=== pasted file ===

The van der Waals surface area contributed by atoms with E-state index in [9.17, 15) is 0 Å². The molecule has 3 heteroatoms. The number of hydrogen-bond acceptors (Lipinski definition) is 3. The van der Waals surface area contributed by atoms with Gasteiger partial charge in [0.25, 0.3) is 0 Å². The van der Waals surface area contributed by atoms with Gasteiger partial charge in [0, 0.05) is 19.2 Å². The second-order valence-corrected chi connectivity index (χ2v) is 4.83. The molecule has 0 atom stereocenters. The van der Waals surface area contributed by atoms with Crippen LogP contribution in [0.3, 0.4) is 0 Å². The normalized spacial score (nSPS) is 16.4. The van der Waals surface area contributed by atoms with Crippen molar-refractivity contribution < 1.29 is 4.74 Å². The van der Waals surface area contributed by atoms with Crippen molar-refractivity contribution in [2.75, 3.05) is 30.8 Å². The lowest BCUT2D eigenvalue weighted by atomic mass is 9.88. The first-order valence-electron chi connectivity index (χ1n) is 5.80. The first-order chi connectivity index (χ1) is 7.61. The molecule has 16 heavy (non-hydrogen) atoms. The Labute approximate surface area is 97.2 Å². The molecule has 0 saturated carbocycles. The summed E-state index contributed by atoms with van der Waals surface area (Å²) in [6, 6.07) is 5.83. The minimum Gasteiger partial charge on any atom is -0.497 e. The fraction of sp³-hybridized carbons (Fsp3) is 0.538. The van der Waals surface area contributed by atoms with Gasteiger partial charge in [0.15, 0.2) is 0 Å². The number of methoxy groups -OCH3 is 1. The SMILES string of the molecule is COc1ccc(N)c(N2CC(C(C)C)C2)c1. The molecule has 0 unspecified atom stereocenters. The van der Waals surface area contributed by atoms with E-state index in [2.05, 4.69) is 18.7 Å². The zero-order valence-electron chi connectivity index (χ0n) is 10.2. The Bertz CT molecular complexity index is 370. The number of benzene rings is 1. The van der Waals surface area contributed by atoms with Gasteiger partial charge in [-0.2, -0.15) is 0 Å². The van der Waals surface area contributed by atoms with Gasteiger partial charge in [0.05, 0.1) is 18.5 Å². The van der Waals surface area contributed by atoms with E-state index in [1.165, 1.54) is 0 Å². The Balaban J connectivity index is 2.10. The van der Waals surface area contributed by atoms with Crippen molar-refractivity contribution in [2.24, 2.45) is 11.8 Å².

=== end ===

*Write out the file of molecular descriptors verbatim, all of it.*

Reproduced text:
The van der Waals surface area contributed by atoms with E-state index in [9.17, 15) is 0 Å². The molecule has 3 heteroatoms. The number of hydrogen-bond acceptors (Lipinski definition) is 3. The van der Waals surface area contributed by atoms with Gasteiger partial charge in [0.25, 0.3) is 0 Å². The van der Waals surface area contributed by atoms with Gasteiger partial charge in [0, 0.05) is 19.2 Å². The second-order valence-corrected chi connectivity index (χ2v) is 4.83. The molecule has 0 atom stereocenters. The van der Waals surface area contributed by atoms with Crippen LogP contribution in [0.3, 0.4) is 0 Å². The normalized spacial score (nSPS) is 16.4. The van der Waals surface area contributed by atoms with Crippen molar-refractivity contribution < 1.29 is 4.74 Å². The van der Waals surface area contributed by atoms with Crippen molar-refractivity contribution in [2.75, 3.05) is 30.8 Å². The lowest BCUT2D eigenvalue weighted by atomic mass is 9.88. The first-order valence-electron chi connectivity index (χ1n) is 5.80. The first-order chi connectivity index (χ1) is 7.61. The molecule has 16 heavy (non-hydrogen) atoms. The Labute approximate surface area is 97.2 Å². The molecule has 0 saturated carbocycles. The summed E-state index contributed by atoms with van der Waals surface area (Å²) in [6, 6.07) is 5.83. The minimum Gasteiger partial charge on any atom is -0.497 e. The fraction of sp³-hybridized carbons (Fsp3) is 0.538. The van der Waals surface area contributed by atoms with Gasteiger partial charge in [0.15, 0.2) is 0 Å². The number of methoxy groups -OCH3 is 1. The SMILES string of the molecule is COc1ccc(N)c(N2CC(C(C)C)C2)c1. The molecule has 0 unspecified atom stereocenters. The van der Waals surface area contributed by atoms with E-state index in [2.05, 4.69) is 18.7 Å². The zero-order valence-electron chi connectivity index (χ0n) is 10.2. The Bertz CT molecular complexity index is 370. The number of benzene rings is 1. The van der Waals surface area contributed by atoms with Gasteiger partial charge in [-0.2, -0.15) is 0 Å². The van der Waals surface area contributed by atoms with Gasteiger partial charge in [0.05, 0.1) is 18.5 Å². The van der Waals surface area contributed by atoms with E-state index in [1.165, 1.54) is 0 Å². The Balaban J connectivity index is 2.10. The van der Waals surface area contributed by atoms with Crippen molar-refractivity contribution in [2.24, 2.45) is 11.8 Å².